More than 19,000 DIFC employees sign up for new savings programme in one year

The UAE’s first employee workplace savings plan has more than $127 million worth of assets under management

The Dubai International Financial Centre Gate. Arrow Capital's headquarters is at the DIFC. Sarah Dea / The National
The Dubai International Financial Centre Gate. Arrow Capital's headquarters is at the DIFC. Sarah Dea / The National

The Dubai International Financial Centre’s workplace savings programme has signed up 19,182 employees from 1,187 companies since it was launched a year ago.

The DIFC Employee Workplace Savings plan built up more than $127 million worth of assets under management as of February 1, 2021, the free zone said on Tuesday.

Launched in February last year for employees based in the DIFC, the Dews plan restructured the gratuity benefit system and requires employers in the free zone to make monthly contributions to a managed investment programme.

A substantial number of employees also chose to make additional voluntary contributions to the Dews plan.

The free zone is the first body in the UAE to overhaul the gratuity system – a defined end-of-service benefit that all expatriate employees are entitled to after completing at least one year of service.

“DIFC is proud to have created the region’s first employee savings scheme and delighted with the high levels of uptake by our clients and workforce,” said Arif Amiri, chief executive of DIFC Authority.

The Dews programme ensures the liability moves from an unfunded to a funded benefit, which is taken off a company’s balance sheet and placed in a trust-based structure.

Equiom is the master trustee of the Dews programme while Zurich Workplace Solutions is the plan administrator and global consultancy Mercer is the investment adviser.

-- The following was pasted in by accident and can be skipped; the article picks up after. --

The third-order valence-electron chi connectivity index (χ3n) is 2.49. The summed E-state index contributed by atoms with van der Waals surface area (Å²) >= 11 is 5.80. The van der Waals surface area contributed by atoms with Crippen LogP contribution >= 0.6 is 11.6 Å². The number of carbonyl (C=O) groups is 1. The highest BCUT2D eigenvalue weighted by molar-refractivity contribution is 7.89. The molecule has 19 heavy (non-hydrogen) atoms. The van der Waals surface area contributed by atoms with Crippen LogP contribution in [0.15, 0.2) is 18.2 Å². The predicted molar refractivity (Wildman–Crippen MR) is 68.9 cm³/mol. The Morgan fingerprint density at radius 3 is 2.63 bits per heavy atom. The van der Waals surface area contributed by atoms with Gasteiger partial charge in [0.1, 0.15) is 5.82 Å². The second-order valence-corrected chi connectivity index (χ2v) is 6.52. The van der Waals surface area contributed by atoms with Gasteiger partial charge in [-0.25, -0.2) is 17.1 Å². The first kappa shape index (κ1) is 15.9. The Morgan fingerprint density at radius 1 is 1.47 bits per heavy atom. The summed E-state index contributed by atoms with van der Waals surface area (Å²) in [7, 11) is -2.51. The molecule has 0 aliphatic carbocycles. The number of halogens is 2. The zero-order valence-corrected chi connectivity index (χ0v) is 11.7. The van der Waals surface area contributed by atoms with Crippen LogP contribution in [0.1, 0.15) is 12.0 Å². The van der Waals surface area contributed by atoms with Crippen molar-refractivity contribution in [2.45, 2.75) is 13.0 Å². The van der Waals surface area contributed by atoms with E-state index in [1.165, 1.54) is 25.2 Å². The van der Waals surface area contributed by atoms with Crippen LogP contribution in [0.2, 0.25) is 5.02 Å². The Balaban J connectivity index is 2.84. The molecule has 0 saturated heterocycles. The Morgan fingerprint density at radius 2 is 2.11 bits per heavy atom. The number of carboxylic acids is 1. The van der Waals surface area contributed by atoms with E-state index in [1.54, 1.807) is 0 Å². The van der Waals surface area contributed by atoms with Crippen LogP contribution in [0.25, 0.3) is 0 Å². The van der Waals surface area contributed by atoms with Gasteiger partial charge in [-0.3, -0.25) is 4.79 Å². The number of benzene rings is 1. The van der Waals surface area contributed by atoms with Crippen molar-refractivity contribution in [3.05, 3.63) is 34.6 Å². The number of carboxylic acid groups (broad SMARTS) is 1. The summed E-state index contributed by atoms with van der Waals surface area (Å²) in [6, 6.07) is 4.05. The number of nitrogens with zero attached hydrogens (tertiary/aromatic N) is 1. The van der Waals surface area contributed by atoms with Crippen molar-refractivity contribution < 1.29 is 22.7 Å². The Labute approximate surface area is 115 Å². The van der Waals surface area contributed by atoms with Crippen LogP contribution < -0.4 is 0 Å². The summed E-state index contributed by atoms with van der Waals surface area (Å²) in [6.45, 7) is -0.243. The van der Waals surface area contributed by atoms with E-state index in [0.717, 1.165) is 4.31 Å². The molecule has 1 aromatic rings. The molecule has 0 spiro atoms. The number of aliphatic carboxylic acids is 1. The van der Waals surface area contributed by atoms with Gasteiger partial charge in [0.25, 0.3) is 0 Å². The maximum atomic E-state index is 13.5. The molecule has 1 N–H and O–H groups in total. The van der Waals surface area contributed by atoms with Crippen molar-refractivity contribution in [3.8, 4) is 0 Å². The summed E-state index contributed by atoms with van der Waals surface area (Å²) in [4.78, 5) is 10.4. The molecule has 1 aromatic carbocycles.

Dews requires employers to contribute an amount equal to 5.83 per cent or 8.33 per cent of an employee’s wage, depending on their length of service, on a monthly basis to a fund administered by a trust.

“The Dews scheme has successfully turned an unfunded liability into a recognisable and secure benefit,” said Reena Vivek, senior executive officer at Zurich Workplace Solutions.

“The growing number of employees making voluntary contributions into the plan is a sign of the positive impact Dews has had in encouraging regular savings.”

Employees can choose from five risk-profiled funds: low, low to moderate, moderate, moderate to high and high. There is also a Sharia-compliant option available.

At the end of January, 75 per cent of the plan’s assets were invested in the low-to-moderate growth fund while about a fifth of assets were split across other funds.

“Dews aims to address a key issue with the end-of-service benefit system in the Middle East where employers are not obliged to fund their end-of-service liability externally,” said Chris Cain, Middle East client services director at Equiom.

Most companies tend to make EoS payments from their cashflow, meaning that employees are not protected against employer insolvency

Chris Cain, client services director (Middle East), Equiom

“Most companies, therefore, tend to make end-of-service payments from their cash flow, meaning that employees are not protected against employer insolvency.

“Dews has addressed this issue and as part of the scheme, once funds are paid on behalf of employees, the sum is ring-fenced and is no longer a liability of the employer, making it safer for employees,” he said.

About 75 per cent of companies in the UAE do not set aside specific assets for end-of-service benefits, according to a 2019 survey by Zurich.

About 80 per cent of those polled, which included chief financial officers and finance managers, said a mandatory funding requirement would be a good decision.

Updated: March 3, 2021 04:51 AM

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